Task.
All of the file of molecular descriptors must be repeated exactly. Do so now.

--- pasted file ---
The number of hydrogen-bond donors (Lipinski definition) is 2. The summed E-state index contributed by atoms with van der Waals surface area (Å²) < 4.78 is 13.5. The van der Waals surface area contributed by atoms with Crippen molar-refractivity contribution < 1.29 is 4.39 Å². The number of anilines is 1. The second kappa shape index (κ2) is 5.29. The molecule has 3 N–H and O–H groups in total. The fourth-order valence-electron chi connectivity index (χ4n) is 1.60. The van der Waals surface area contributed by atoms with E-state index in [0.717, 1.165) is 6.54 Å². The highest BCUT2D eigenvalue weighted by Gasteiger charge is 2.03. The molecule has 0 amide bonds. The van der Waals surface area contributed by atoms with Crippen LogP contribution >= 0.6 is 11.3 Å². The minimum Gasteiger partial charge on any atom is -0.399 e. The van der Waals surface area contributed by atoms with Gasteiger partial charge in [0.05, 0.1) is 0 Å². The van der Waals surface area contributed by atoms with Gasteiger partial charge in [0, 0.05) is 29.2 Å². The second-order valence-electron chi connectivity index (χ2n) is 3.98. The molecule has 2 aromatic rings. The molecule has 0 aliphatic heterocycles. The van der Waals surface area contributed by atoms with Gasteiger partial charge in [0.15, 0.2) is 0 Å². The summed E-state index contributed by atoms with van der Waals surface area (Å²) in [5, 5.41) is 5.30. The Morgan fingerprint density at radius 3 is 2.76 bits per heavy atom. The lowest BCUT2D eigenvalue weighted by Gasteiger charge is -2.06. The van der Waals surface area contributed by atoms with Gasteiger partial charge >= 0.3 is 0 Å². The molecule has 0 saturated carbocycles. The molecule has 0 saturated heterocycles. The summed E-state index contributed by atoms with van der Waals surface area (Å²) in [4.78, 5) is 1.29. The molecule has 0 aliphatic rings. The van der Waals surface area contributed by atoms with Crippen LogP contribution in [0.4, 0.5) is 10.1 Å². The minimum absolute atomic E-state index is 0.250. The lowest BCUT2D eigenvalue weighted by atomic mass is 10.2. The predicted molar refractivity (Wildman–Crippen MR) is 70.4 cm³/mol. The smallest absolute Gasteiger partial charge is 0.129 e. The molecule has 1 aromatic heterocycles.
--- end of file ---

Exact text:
The number of hydrogen-bond donors (Lipinski definition) is 2. The summed E-state index contributed by atoms with van der Waals surface area (Å²) < 4.78 is 13.5. The van der Waals surface area contributed by atoms with Crippen molar-refractivity contribution < 1.29 is 4.39 Å². The number of anilines is 1. The second kappa shape index (κ2) is 5.29. The molecule has 3 N–H and O–H groups in total. The fourth-order valence-electron chi connectivity index (χ4n) is 1.60. The van der Waals surface area contributed by atoms with E-state index in [0.717, 1.165) is 6.54 Å². The highest BCUT2D eigenvalue weighted by Gasteiger charge is 2.03. The molecule has 0 amide bonds. The van der Waals surface area contributed by atoms with Crippen LogP contribution >= 0.6 is 11.3 Å². The minimum Gasteiger partial charge on any atom is -0.399 e. The van der Waals surface area contributed by atoms with Gasteiger partial charge in [0.05, 0.1) is 0 Å². The van der Waals surface area contributed by atoms with Gasteiger partial charge in [0, 0.05) is 29.2 Å². The second-order valence-electron chi connectivity index (χ2n) is 3.98. The molecule has 2 aromatic rings. The molecule has 0 aliphatic heterocycles. The van der Waals surface area contributed by atoms with Gasteiger partial charge in [0.15, 0.2) is 0 Å². The summed E-state index contributed by atoms with van der Waals surface area (Å²) in [5, 5.41) is 5.30. The Morgan fingerprint density at radius 3 is 2.76 bits per heavy atom. The lowest BCUT2D eigenvalue weighted by Gasteiger charge is -2.06. The van der Waals surface area contributed by atoms with Gasteiger partial charge >= 0.3 is 0 Å². The molecule has 0 saturated carbocycles. The molecule has 0 saturated heterocycles. The summed E-state index contributed by atoms with van der Waals surface area (Å²) in [4.78, 5) is 1.29. The molecule has 0 aliphatic rings. The van der Waals surface area contributed by atoms with Crippen LogP contribution in [0.4, 0.5) is 10.1 Å². The minimum absolute atomic E-state index is 0.250. The lowest BCUT2D eigenvalue weighted by atomic mass is 10.2. The predicted molar refractivity (Wildman–Crippen MR) is 70.4 cm³/mol. The smallest absolute Gasteiger partial charge is 0.129 e. The molecule has 1 aromatic heterocycles.